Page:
By Nick Simonson
The past week has been my busiest in the outdoors, as it has been for the last eight years. There’s been more to get done than loading up for pheasant opener at the farm. The checklist is far longer than the one leading up to the start of firearms deer season. Fishing, now simply the grabbing of a rod and a handful of tackle, and maybe towing the boat somewhere (compared to all the forethought I used to pour into the process), pales in comparison to the efforts I and several dozen others have undertaken for the start of the spring shooting sports season, culminating in the recent rush. It’s becoming more apparent too, that the young shooters taking to the stand and their parents as well, don’t want to miss a weekend of the action; and that’s a good sign for the future of shooting sports and the interconnected avenues of hunting and conservation.
Against my calendar of swimming lessons, basketball and family events for my boys still too young to shoot, and those of my comrades in clay dust and their middle schoolers and high schoolers involved in every activity imaginable, we’ve planned for the start of the season over the past few months. This spring we’ve taken on fifty additional shooters over the previous year and added both sporting clays and five-stand to our group’s offerings. As we’ve planned, so have the parents of our participants. The inpouring of informational calls and emails range from questions regarding online registration, flight times and calendars, to messages inquiring as to what choke works best, where they can get a gun fitted, and whether there are places to get a few practice rounds in when not shooting on Sunday afternoons. They simply don’t want to miss a week of the action, and certainly want to crush every target they get a look at. The excitement and devotion from the participating families has increased season-over-season, and that bodes well for the future of not only the program but also the outdoors.
While I’ve often lamented the leading-a-horse-to-water scenario that is shooting sports and its connection to the future of hunting, more and more sportsmen’s and conservation groups are taking notice of the growing ranks of young shotgunners in their communities and beginning to nudge them into drinking of all the outdoors has to offer. From nationwide entities like Delta Waterfowl, to big game organizations like the Rocky Mountain Elk Foundation, to the littlest of local wildlife clubs, these groups are not only sponsoring the efforts of shooting sports organizations like ours, but they are beginning to recruit from their ranks these young sportsmen and women, who rarely miss a week of shooting, and as they improve, miss fewer and fewer targets on their scoresheets. They’re beginning to connect the two together, realizing that this spring’s new shooters are next fall’s new hunters armed with a great shot and more than the basics of what they learned in hunter’s education which makes their transition from trap house to field easier and more successful. What’s more, they’re beginning to see that next fall’s new hunters can be lifelong advocates for the activity and the conservation efforts that sustain it, beyond just the tax revenue that comes from their purchase of each shell shot at a sporting clays station or the fifth post on a trap house. Like a straight away clay on a calm sunny day, it’s an easy connection to make, and couldn’t have happened at a better time.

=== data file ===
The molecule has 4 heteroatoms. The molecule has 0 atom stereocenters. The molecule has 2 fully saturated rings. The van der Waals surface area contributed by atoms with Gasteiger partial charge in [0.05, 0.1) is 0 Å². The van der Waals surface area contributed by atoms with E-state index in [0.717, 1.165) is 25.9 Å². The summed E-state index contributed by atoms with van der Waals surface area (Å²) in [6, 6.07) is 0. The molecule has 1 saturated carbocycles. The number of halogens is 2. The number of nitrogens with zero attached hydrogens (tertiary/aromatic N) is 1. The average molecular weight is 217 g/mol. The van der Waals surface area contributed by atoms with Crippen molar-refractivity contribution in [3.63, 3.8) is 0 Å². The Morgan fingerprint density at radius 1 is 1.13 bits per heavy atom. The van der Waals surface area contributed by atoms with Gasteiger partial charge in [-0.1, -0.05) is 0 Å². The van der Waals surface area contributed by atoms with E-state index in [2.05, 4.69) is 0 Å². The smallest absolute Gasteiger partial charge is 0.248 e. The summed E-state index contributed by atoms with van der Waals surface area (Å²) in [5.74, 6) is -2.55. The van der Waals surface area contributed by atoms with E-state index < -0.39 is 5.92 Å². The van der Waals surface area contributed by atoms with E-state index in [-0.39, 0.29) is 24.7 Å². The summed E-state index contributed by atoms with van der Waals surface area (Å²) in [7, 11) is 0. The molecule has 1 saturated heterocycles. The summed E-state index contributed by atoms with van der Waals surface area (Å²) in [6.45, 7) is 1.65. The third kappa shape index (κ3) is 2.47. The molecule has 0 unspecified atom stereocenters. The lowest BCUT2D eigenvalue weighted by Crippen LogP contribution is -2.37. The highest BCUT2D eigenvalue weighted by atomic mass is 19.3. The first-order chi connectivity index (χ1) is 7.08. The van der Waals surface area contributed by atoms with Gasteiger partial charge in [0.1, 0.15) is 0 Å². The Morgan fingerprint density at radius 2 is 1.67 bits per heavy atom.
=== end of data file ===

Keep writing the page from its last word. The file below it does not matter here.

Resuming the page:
As our world returns to some semblance of normal and these conservation groups and shooting sports programs like ours spring back to life in recruiting for and advancing their missions, the growing ranks of young shooters provide a target-rich environment to jump start their futures. In that richness the hope of hunting rests, and from those new hunters comes the next generation of conservationists and advocates for tall grasses, open lands, clean waters and abundant game. The connection is there, and as the numbers of participants follow our group’s trends and increase into the tens of thousands participating nationwide each spring, it’s becoming an opportunity which is not to be missed by everyone involved in preserving the future…of our outdoors.
Featured Photo: Jackson Bryant of Legacy High School (Bismarck, N.D.) shatters a clay target thrown from a skeet house in Sunday’s opening session of the spring high school shooting sports season. Simonson Photo.